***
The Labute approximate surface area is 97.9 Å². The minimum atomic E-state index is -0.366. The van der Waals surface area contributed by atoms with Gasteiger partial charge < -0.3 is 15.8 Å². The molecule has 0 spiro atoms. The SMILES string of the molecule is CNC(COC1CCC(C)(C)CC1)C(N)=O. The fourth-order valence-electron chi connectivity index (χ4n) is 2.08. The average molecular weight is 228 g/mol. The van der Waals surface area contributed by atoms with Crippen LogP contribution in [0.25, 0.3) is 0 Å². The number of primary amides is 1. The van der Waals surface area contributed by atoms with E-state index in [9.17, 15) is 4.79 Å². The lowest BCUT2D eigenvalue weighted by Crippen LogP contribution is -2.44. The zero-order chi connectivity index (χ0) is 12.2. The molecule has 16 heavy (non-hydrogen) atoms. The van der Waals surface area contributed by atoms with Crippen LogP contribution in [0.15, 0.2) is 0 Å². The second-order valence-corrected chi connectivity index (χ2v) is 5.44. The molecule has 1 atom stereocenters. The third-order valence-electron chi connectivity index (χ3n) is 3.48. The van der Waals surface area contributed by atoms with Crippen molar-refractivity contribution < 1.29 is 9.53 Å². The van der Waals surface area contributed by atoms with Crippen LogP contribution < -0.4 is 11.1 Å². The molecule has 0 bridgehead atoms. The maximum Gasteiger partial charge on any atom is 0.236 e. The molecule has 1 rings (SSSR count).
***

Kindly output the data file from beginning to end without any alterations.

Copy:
The Labute approximate surface area is 97.9 Å². The minimum atomic E-state index is -0.366. The van der Waals surface area contributed by atoms with Gasteiger partial charge < -0.3 is 15.8 Å². The molecule has 0 spiro atoms. The SMILES string of the molecule is CNC(COC1CCC(C)(C)CC1)C(N)=O. The fourth-order valence-electron chi connectivity index (χ4n) is 2.08. The average molecular weight is 228 g/mol. The van der Waals surface area contributed by atoms with Crippen LogP contribution in [0.25, 0.3) is 0 Å². The number of primary amides is 1. The van der Waals surface area contributed by atoms with E-state index in [9.17, 15) is 4.79 Å². The lowest BCUT2D eigenvalue weighted by Crippen LogP contribution is -2.44. The zero-order chi connectivity index (χ0) is 12.2. The molecule has 16 heavy (non-hydrogen) atoms. The van der Waals surface area contributed by atoms with Crippen LogP contribution in [0.15, 0.2) is 0 Å². The second-order valence-corrected chi connectivity index (χ2v) is 5.44. The molecule has 1 atom stereocenters. The third-order valence-electron chi connectivity index (χ3n) is 3.48. The van der Waals surface area contributed by atoms with Crippen molar-refractivity contribution < 1.29 is 9.53 Å². The van der Waals surface area contributed by atoms with Crippen LogP contribution < -0.4 is 11.1 Å². The molecule has 0 bridgehead atoms. The maximum Gasteiger partial charge on any atom is 0.236 e. The molecule has 1 rings (SSSR count).